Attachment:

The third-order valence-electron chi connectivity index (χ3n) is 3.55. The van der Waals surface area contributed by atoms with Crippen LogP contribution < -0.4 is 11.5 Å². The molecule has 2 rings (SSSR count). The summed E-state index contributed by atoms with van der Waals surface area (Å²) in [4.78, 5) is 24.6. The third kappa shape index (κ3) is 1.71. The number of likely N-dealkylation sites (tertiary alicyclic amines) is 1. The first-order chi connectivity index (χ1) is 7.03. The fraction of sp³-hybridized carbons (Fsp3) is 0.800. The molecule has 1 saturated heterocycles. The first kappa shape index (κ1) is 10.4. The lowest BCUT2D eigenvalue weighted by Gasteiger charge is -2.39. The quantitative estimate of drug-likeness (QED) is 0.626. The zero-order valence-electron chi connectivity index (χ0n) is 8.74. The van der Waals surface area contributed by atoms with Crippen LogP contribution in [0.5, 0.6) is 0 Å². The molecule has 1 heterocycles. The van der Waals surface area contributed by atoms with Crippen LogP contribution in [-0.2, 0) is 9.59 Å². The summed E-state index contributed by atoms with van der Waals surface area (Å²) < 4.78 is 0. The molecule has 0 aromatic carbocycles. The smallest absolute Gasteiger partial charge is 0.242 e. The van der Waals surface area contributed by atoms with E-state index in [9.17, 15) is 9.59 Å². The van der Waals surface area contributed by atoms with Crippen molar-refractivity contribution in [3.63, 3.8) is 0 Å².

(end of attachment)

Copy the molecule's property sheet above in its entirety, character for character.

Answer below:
The third-order valence-electron chi connectivity index (χ3n) is 3.55. The van der Waals surface area contributed by atoms with Crippen LogP contribution < -0.4 is 11.5 Å². The molecule has 2 rings (SSSR count). The summed E-state index contributed by atoms with van der Waals surface area (Å²) in [4.78, 5) is 24.6. The third kappa shape index (κ3) is 1.71. The number of likely N-dealkylation sites (tertiary alicyclic amines) is 1. The first-order chi connectivity index (χ1) is 7.03. The fraction of sp³-hybridized carbons (Fsp3) is 0.800. The molecule has 1 saturated heterocycles. The first kappa shape index (κ1) is 10.4. The lowest BCUT2D eigenvalue weighted by Gasteiger charge is -2.39. The quantitative estimate of drug-likeness (QED) is 0.626. The zero-order valence-electron chi connectivity index (χ0n) is 8.74. The van der Waals surface area contributed by atoms with Crippen LogP contribution in [0.5, 0.6) is 0 Å². The molecule has 1 heterocycles. The van der Waals surface area contributed by atoms with Crippen LogP contribution in [-0.2, 0) is 9.59 Å². The summed E-state index contributed by atoms with van der Waals surface area (Å²) < 4.78 is 0. The molecule has 0 aromatic carbocycles. The smallest absolute Gasteiger partial charge is 0.242 e. The van der Waals surface area contributed by atoms with E-state index in [9.17, 15) is 9.59 Å². The van der Waals surface area contributed by atoms with Crippen molar-refractivity contribution in [3.63, 3.8) is 0 Å².